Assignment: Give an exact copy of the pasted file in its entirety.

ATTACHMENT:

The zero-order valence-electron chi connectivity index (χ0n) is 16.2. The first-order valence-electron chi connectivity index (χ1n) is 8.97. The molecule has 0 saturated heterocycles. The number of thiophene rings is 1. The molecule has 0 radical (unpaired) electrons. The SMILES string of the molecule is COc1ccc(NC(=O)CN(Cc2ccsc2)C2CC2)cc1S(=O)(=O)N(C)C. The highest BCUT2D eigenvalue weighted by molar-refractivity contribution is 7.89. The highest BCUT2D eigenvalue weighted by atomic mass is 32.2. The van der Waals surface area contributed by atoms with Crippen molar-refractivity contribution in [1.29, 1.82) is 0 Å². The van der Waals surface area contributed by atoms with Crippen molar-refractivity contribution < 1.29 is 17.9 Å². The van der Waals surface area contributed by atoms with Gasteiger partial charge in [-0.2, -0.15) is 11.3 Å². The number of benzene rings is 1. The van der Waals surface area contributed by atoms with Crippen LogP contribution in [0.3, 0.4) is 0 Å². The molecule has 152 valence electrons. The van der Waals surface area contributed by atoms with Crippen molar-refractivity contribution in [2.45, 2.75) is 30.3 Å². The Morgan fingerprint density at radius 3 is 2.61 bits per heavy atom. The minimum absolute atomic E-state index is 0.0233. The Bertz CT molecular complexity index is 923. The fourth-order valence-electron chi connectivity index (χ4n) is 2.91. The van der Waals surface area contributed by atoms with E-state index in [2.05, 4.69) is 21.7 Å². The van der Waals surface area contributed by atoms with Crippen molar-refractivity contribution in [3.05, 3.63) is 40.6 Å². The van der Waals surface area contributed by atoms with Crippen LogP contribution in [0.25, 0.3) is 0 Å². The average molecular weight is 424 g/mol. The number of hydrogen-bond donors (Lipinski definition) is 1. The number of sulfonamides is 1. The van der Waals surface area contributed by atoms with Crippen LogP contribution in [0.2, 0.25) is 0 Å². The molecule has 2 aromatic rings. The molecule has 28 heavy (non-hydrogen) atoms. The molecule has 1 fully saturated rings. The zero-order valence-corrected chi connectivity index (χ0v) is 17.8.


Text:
The zero-order valence-electron chi connectivity index (χ0n) is 16.2. The first-order valence-electron chi connectivity index (χ1n) is 8.97. The molecule has 0 saturated heterocycles. The number of thiophene rings is 1. The molecule has 0 radical (unpaired) electrons. The SMILES string of the molecule is COc1ccc(NC(=O)CN(Cc2ccsc2)C2CC2)cc1S(=O)(=O)N(C)C. The highest BCUT2D eigenvalue weighted by molar-refractivity contribution is 7.89. The highest BCUT2D eigenvalue weighted by atomic mass is 32.2. The van der Waals surface area contributed by atoms with Crippen molar-refractivity contribution in [1.29, 1.82) is 0 Å². The van der Waals surface area contributed by atoms with Crippen molar-refractivity contribution < 1.29 is 17.9 Å². The van der Waals surface area contributed by atoms with Gasteiger partial charge in [-0.2, -0.15) is 11.3 Å². The number of benzene rings is 1. The van der Waals surface area contributed by atoms with Crippen LogP contribution in [0.3, 0.4) is 0 Å². The molecule has 152 valence electrons. The van der Waals surface area contributed by atoms with Crippen molar-refractivity contribution in [2.45, 2.75) is 30.3 Å². The Morgan fingerprint density at radius 3 is 2.61 bits per heavy atom. The minimum absolute atomic E-state index is 0.0233. The Bertz CT molecular complexity index is 923. The fourth-order valence-electron chi connectivity index (χ4n) is 2.91. The van der Waals surface area contributed by atoms with E-state index in [2.05, 4.69) is 21.7 Å². The van der Waals surface area contributed by atoms with Crippen molar-refractivity contribution in [3.05, 3.63) is 40.6 Å². The van der Waals surface area contributed by atoms with Crippen LogP contribution in [0.25, 0.3) is 0 Å². The average molecular weight is 424 g/mol. The number of hydrogen-bond donors (Lipinski definition) is 1. The number of sulfonamides is 1. The van der Waals surface area contributed by atoms with Crippen LogP contribution in [0.2, 0.25) is 0 Å². The molecule has 2 aromatic rings. The molecule has 28 heavy (non-hydrogen) atoms. The molecule has 1 fully saturated rings. The zero-order valence-corrected chi connectivity index (χ0v) is 17.8.